The source file specified is ./thegoods.tgz, an ordinary local file path, and the destination is far:~, which translates to “my home directory on the server far”. If your user name on far is different from your local user name, say yodelerwannabe rather than yodeldiva, use the destination yodelerwannabe@far:~.
Using rsync with SSH is the easiest way to use rsync securely with authenticated users, in a way that both requires and protects the use of real users' accounts. But as I mentioned earlier in the “SFTP and SSH” section [of the book, see Sidebar], SSH doesn't lend itself easily to anonymous access. What if you want to set up a public file server that supports rsync-optimized file transfers?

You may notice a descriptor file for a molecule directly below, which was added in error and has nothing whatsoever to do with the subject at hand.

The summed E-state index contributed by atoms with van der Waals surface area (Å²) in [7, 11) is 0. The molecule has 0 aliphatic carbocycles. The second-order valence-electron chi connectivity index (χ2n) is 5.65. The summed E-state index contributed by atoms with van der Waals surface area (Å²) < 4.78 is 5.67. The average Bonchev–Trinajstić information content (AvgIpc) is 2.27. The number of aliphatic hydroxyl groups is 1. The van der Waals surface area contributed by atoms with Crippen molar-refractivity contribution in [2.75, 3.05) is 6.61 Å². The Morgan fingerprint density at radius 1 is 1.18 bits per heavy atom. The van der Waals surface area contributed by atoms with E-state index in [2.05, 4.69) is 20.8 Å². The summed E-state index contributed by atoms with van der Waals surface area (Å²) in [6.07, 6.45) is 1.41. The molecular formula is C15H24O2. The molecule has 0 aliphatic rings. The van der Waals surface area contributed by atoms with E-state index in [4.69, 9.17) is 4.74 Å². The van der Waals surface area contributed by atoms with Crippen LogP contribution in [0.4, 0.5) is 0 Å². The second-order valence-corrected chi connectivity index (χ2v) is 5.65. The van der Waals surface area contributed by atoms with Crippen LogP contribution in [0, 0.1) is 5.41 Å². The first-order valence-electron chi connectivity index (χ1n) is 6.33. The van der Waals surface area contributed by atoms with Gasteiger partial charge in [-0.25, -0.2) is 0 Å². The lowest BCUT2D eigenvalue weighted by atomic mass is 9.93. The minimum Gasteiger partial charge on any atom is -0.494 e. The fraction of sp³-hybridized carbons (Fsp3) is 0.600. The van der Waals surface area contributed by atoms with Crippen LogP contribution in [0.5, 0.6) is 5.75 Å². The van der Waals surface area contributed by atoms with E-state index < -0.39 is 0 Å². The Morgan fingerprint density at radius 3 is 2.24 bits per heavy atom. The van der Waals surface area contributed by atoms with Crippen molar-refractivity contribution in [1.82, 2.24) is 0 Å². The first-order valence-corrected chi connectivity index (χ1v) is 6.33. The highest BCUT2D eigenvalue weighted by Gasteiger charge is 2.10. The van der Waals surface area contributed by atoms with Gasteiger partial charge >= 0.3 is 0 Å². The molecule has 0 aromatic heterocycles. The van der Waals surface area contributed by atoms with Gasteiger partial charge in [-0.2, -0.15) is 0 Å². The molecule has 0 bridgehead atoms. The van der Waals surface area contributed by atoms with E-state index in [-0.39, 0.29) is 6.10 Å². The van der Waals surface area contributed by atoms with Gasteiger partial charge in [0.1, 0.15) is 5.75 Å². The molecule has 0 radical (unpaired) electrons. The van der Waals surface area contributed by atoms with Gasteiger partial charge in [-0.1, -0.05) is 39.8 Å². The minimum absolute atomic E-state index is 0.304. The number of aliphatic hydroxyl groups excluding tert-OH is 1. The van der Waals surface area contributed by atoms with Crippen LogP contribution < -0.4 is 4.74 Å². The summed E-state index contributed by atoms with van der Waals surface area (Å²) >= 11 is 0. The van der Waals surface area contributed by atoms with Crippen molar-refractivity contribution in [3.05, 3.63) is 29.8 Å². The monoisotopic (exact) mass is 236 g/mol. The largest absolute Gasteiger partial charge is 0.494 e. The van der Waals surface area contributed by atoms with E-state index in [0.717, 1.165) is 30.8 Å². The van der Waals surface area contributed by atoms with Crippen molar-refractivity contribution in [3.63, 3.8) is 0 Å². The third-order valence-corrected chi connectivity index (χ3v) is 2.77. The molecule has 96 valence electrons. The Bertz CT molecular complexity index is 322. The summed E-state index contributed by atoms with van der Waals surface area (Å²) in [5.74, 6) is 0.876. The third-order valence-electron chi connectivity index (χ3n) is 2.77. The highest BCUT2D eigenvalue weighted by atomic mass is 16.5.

This is quite easy to do. Create a simple /etc/rsyncd.conf file, and run rsync with the --daemon flag (i.e., rsync --daemon). The devil, however, is in the details. You should configure /etc/rsyncd.conf very carefully if your server will be connected to the Internet or any other untrusted network. Let's discuss how.
rsyncd.conf has a simple syntax; global options are listed at the beginning without indentation. Modules, which are groups of options specific to a particular filesystem path, are indicated by a square-bracketed module name followed by indented options.
Option lines each consist of the name of the option, an equal sign and one or more values. If the option is boolean, allowable values are yes or no (don't be misled by the rsyncd.conf(5) man page, which in some cases refers to true and false). If the option accepts multiple values, these should be comma-space delimited, for example, option1, option2.
Listing 1 is part of a sample rsyncd.conf file that illustrates some options particularly useful for tightening security. Although I created it for this purpose, it's a real configuration file and syntactically complete. Let's dissect it.